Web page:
Fatal Affair is as derivative as its title suggests.
Starting: Nia Long, Omar Epps, Stephen Bishop, Aubrey Cleland, and Maya Stojan
Directed by Peter Sullivan
Secret Obsession, Dangerous Lies, and now Fatal Affair... Netflix sure seems fond of cliche-ridden thrillers. The streaming service’s latest attempt at suspenseful dramatics, just like its aforementioned predecessors, ranks among the company’s most underwhelming releases.
At the centre of the film’s unoriginal tale is lawyer Ellie (Nia Long), whose marriage to husband Marcus (Stephen Bishop) has been going through a rough patch as the latter recovers from an accident. Enticement arrives in the form of her college acquaintance David (Omar Epps), who is now a tech consultant and has unexpectedly joined the firm she works at. A casual hang-out turns amorous, but before things escalate, Ellie puts a halt to the tryst, much to the disappointment of David. He promptly begins to stalk her.
Ellie mends her relationship with Marcus, but David keeps inserting himself into her life, making it clear just how unhinged he is. It soon becomes obvious that the survival of not just her marriage but the lives of those around her – including daughter Britanny (Aubrey Cleland) and close friend Courtney (Maya Stojan) – are at stake.
What we have here is not so much a plot, but more a series of worn-out cliches that have been strung together from start to finish. Even the film’s title pretty much gives away the fact that this is basically a Fatal Attraction rip-off; it lacks, however, almost everything that made the classic thriller such a success.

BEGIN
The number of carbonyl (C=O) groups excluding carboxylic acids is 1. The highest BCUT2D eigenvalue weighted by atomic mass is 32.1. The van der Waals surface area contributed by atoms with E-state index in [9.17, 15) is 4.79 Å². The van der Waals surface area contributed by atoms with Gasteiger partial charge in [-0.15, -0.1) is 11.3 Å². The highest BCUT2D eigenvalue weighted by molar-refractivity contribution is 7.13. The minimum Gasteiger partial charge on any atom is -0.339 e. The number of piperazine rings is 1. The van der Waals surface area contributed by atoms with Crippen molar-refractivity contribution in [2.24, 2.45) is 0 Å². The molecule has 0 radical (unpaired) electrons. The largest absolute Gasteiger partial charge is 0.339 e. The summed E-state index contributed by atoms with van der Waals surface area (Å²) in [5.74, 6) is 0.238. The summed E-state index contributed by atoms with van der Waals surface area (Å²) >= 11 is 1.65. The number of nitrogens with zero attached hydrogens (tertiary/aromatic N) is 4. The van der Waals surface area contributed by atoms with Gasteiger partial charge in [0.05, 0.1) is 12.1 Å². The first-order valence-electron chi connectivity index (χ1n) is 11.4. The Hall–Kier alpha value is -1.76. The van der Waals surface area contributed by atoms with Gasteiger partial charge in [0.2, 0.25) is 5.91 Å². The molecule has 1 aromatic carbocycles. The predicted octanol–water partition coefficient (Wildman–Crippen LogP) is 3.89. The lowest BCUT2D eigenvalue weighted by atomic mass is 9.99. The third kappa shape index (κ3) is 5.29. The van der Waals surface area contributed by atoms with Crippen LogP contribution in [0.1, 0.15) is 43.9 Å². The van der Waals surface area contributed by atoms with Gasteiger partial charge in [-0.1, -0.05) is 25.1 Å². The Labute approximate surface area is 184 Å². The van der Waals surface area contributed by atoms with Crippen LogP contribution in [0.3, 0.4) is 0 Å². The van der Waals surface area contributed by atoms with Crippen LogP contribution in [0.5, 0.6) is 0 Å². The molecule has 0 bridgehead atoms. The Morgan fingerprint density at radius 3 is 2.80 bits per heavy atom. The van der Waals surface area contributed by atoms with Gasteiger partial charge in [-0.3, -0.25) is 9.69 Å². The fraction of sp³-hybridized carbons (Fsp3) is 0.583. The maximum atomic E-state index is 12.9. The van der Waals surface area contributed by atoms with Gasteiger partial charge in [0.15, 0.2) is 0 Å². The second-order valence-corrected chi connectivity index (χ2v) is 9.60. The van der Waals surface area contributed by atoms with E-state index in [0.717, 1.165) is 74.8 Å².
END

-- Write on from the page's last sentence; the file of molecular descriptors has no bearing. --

The premise is as stale as it sounds. All developments are downright predictable. Inventive ideas, interesting arcs, and psychological insights are conspicuously absent. Twists and surprises are nowhere to be found. The script is bland. The characters are unconvincing, their actions and decisions nonsensical.
The cast just seems to be going through the motions. Long has a charming presence, yet she is unexciting as the lead; you get the sense that the material she is working with is to blame for her uneven performance. Epps can’t quite make his character as menacing as the tale requires.
Peter Sullivan (also responsible for the snooze-fest that was Secret Obsession) makes the most uninspired choices at every turn, ultimately creating a film devoid of tension, believability, and originality.
Nothing, in short, works here. It’s a dull, tedious episode, the production of which has the aesthetics of a made-for-TV movie (and not a good one).
It is sad that Netflix keeps wasting its resources on such underwhelming projects when it clearly has the means to create interesting, compelling thrillers instead. People may stream such content, but even the most undemanding viewer is likely to be disappointed by something as derivative and predictable as Fatal Affair. You’d think it would be in the streaming service’s own interest not to keep letting its subscribers down.
Rating system: ★Not on your life ★ ½ If you really must waste your time ★★ Hardly worth the bother ★★ ½ Okay for a slow afternoon only
★★★ Good enough for a look see ★★★ ½ Recommended viewing ★★★★ Don’t miss it ★★★★ ½ Almost perfect ★★★★★ Perfection